Matthew Coats, head of immigration at the UK Border Agency said: "In 2008 the courts found that we were able to return people to Iraq. The security situation in Iraq is significantly better now than it was in 2008."
By Nigel Morris, Deputy Political Editor, the Independent
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Iraq's thirst for fresh water grows
On a scorching summer day in Baghdad, Qassim Dakheel squats in his yard and looks anxiously at his water hose, waiting for the water to flow.
In Dakheel's poor neighbourhood, the International Committee of the Red Cross delivers 140,000 liters of water a day by truck, without which 7,500 families would have no water. The government's network of water pipes does not reach their homes.
Dakheel's family of 27, which includes 10 children and 15 grandchildren, consumes 1,000 liters of water a day from the ICRC. But it barely meets their needs.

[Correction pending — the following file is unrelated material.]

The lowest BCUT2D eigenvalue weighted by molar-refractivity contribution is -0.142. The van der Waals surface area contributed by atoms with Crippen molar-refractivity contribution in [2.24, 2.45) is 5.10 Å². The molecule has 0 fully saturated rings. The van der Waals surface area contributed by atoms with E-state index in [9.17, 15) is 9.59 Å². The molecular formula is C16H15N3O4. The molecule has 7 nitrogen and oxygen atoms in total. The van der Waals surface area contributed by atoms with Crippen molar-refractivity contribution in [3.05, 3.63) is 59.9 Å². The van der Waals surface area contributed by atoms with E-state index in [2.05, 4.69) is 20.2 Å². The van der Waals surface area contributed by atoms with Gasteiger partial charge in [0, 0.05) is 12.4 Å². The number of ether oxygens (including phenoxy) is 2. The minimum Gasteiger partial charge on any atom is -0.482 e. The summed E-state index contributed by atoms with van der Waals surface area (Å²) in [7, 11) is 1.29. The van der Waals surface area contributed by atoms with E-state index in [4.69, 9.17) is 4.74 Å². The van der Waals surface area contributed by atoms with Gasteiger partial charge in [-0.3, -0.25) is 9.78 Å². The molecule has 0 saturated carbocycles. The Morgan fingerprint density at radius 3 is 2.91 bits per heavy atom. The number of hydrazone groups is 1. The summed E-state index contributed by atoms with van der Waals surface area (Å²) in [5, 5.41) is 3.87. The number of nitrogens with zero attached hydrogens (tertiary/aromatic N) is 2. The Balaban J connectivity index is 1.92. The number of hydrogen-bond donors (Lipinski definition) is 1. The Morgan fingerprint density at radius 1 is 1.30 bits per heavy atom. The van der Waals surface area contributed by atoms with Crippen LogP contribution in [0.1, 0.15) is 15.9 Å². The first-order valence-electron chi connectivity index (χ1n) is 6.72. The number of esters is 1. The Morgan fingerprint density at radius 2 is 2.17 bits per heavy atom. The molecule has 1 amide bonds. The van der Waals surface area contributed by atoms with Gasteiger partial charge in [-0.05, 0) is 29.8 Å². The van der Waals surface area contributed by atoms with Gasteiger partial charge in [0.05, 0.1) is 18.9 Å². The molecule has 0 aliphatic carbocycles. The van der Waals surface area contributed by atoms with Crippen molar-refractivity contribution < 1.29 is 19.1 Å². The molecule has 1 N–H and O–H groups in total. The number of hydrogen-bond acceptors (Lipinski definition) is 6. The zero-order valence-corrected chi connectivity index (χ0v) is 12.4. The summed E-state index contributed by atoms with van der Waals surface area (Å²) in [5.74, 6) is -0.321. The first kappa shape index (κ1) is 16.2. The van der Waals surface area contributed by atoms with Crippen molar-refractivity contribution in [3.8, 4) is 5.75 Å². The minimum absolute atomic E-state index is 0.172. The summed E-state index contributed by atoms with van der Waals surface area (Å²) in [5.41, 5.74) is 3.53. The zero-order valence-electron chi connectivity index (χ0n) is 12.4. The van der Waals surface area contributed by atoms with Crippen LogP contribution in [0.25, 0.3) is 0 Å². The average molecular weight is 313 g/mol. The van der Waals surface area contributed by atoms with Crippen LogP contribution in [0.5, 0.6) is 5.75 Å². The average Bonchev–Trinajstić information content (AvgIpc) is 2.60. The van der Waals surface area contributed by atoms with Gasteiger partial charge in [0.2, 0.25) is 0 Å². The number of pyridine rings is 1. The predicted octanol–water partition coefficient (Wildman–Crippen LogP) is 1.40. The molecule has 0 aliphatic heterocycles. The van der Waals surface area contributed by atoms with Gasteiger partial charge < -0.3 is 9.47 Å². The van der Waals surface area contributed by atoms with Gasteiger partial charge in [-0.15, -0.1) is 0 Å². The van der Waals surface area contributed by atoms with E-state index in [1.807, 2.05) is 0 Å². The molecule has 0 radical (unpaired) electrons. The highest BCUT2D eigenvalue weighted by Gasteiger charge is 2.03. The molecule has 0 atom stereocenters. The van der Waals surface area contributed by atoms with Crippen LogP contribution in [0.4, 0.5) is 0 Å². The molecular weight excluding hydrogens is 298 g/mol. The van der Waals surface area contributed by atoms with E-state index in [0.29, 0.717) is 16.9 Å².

"We depend on this water truck. If it did not come for any reason, on that day a glass of water would be as precious as a human soul ... we would be left without anything. No bathing and no drinking water," said Dakheel, 47.
According to government statistics cited by the ICRC, one in four of Iraq's 30 million people does not have access to safe drinking water, a persistent problem seven years after the U.S. invasion that toppled Saddam Hussein.
Decades of war and international sanctions left Iraq's infrastructure in tatters. In many areas like Dakheel's, the government's water pipes do not reach newly built neighborhoods where residents have constructed their own homes.
Sectarian strife in previous years left more than 1,500,000 Iraqis internally displaced. Dakheel, a Shi'ite, left his home in the Sunni area of Abu Ghraib, on the western outskirts of the capital, in 2006 to find safe shelter in the mainly Shi'ite district of Baladiyat in eastern Baghdad.
The ICRC water trucks start their mission early in the morning and run until 6 p.m. to make up for water distribution systems that are old or badly maintained, and further weakened by illegal connections and substandard plumbing in households.
"Reliable access to enough water of sufficient quality remains a major challenge for large parts of the population," Julien Le Sourd, the ICRC's water and habitat coordinator in Iraq, said in a report.
According to Iraq's Planning Ministry, 84 percent of the water that emerges from taps is clean enough to drink and the other 16 percent is contaminated.